I bought a new SSD for a laptop I ordered, and after getting it in the mail I decided to put it in my desktop so I could make sure it was recognized in BIOS and it didn't get damaged in shipping. After doing this GRUB is missing the ability to load into recovery mode, and my graphics drivers (both Nvidia and nouveau) are not rendering graphics properly. (both in-game and desktop effects)

My setup is a dual boot of Linux Mint 18.3 on an SSD, and Windows 10 installed on a separate SSD. I unplugged my Windows 10 SSD and plugged in the new SSD I got in the mail, booted into BIOS and checked if it was recognized in the list of boot devices. I shut the system down, reinserted the Windows 10 SSD and booted back up. I got an error stating master boot record not found. Going into the BIOS I noticed the mint boot record was installed to the seperate Windows 10 SSD, and there were 5 listings for ubuntu (238475MB), meaning my boot device list looks like:

ubuntu(238475MB) (5X)

Windows Boot Manager (P4: Samsung SSD)

Ubuntu (P4: Samsung SSD)

drives with no MBR

The P4: Samsung SSD devices are the only ones which will boot. However, when booting into Mint GRUB no longer shows the option to boot Linux Mint in recovery mode. It only shows regular boot and advanced options. The Samsung SSD with no boot record indication was set as the first priority boot device.

When booting into Linux Mint, Cinnamon would now constantly crash on startup. I managed to work around this in 2 different ways:

Setting graphics drivers (using driver manager) to xserver-nouveau, or when using Nvidia-384 drivers by delaying startup of desktop widgets (Docky) by 1 second. However both drivers suffer from laggy desktop effects like zooming out to show all workspaces, occasional screen tearing when scrolling, and missing graphics and white blocks in video games. Unplugging my secondary display has not fixed this. I also booted into Windows to make sure this isn't an issue with my graphics card (GTX1070), which is not the case.

  • Are the GRUB and graphics issues related?
  • Is it abnormal for GRUB to be installed on the drive which contains Windows?
  • Should I install GRUB on the Linux drive? And if so, what's the best way to do this?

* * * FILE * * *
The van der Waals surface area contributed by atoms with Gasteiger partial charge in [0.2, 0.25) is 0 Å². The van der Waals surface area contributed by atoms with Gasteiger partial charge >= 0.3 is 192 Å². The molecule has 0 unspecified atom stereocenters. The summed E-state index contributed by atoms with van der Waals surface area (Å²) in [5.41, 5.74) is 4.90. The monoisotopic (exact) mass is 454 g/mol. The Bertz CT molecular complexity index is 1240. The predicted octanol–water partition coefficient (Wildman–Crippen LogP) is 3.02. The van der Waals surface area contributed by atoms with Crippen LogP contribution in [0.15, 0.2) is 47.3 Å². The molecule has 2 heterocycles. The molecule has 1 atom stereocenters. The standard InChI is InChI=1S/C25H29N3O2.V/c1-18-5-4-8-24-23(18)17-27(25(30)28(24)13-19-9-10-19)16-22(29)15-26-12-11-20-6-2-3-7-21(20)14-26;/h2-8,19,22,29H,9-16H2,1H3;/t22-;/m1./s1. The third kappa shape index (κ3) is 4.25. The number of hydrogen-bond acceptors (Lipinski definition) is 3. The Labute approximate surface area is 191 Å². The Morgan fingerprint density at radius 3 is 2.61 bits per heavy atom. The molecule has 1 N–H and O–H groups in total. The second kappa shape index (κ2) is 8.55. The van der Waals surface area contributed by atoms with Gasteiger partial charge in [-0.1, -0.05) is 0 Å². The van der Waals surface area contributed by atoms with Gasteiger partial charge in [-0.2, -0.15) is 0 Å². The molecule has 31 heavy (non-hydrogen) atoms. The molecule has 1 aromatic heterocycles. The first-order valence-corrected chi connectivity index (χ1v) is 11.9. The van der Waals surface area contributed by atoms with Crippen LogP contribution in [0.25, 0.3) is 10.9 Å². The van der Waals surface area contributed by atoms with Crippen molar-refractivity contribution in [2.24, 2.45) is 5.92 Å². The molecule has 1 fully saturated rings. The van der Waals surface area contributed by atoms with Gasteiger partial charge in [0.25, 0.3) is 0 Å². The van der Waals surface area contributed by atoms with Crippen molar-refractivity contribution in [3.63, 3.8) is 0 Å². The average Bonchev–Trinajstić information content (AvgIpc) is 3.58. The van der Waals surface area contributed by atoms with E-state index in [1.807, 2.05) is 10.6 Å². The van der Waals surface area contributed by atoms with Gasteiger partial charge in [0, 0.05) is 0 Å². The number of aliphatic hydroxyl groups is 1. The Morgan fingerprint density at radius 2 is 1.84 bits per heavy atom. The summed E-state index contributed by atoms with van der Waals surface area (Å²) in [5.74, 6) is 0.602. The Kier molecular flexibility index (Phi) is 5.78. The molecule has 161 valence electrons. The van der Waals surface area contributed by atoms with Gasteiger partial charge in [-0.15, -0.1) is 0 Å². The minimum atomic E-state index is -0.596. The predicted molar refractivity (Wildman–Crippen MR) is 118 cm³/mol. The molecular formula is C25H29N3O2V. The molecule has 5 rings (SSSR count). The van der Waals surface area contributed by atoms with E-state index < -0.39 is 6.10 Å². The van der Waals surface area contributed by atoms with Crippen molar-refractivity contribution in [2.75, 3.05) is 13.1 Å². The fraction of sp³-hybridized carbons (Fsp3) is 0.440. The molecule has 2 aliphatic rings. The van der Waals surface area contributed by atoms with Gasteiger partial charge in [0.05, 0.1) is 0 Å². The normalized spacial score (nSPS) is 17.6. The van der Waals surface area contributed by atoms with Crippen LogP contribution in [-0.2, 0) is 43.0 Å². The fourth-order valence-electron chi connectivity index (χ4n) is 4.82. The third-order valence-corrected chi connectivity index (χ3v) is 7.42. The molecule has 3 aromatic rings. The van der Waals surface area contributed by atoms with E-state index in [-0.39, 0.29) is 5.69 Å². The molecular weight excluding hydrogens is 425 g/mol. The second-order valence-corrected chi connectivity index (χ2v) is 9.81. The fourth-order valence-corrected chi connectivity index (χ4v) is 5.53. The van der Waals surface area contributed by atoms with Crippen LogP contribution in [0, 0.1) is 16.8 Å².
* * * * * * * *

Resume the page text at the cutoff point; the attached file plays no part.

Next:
• Please post the output of lsblk -a -fs as it is hard to figure out what you are referring to as different drives. It's a good idea to not make any changes until you figured out what is going on. – ajeh May 9 '18 at 20:11
  • Please stop downvoting questions from those who are having problems. The purpose of this resource is to help. By downvoting you re not helping anyone. Downvoting is not for expressing you disliking the situation. – ajeh May 9 '18 at 20:14
  • @ajeh here is the output. sdb is the drive containing the Windows installation. sdd and sdc are drives used for storage. – wolff May 9 '18 at 20:20
  • I would recommend 2 things: 1) do a clean reinstall of your Linux with only that drive attached; 2) since you have 2 separate physical drives for each OS do not use Grub to dual boot - use the BIOS F12 key. I had a misfortune of finding out that the developer of Grub2 does not care about anyone using dual boot with Windows, and is unwilling to look into bug reports and fix issues. With that attitude anything is possible. If your kernel startup parameters somehow changed, that could explain graphics issues you are having. – ajeh May 9 '18 at 20:54
  • But in general, this all sounds like an unrelated hardware problem introduced by messing with cables inside the case. It may help to clean everything of dust, wipe card connectors with alcohol and reinsert all add-on cards and cables. – ajeh May 9 '18 at 20:54

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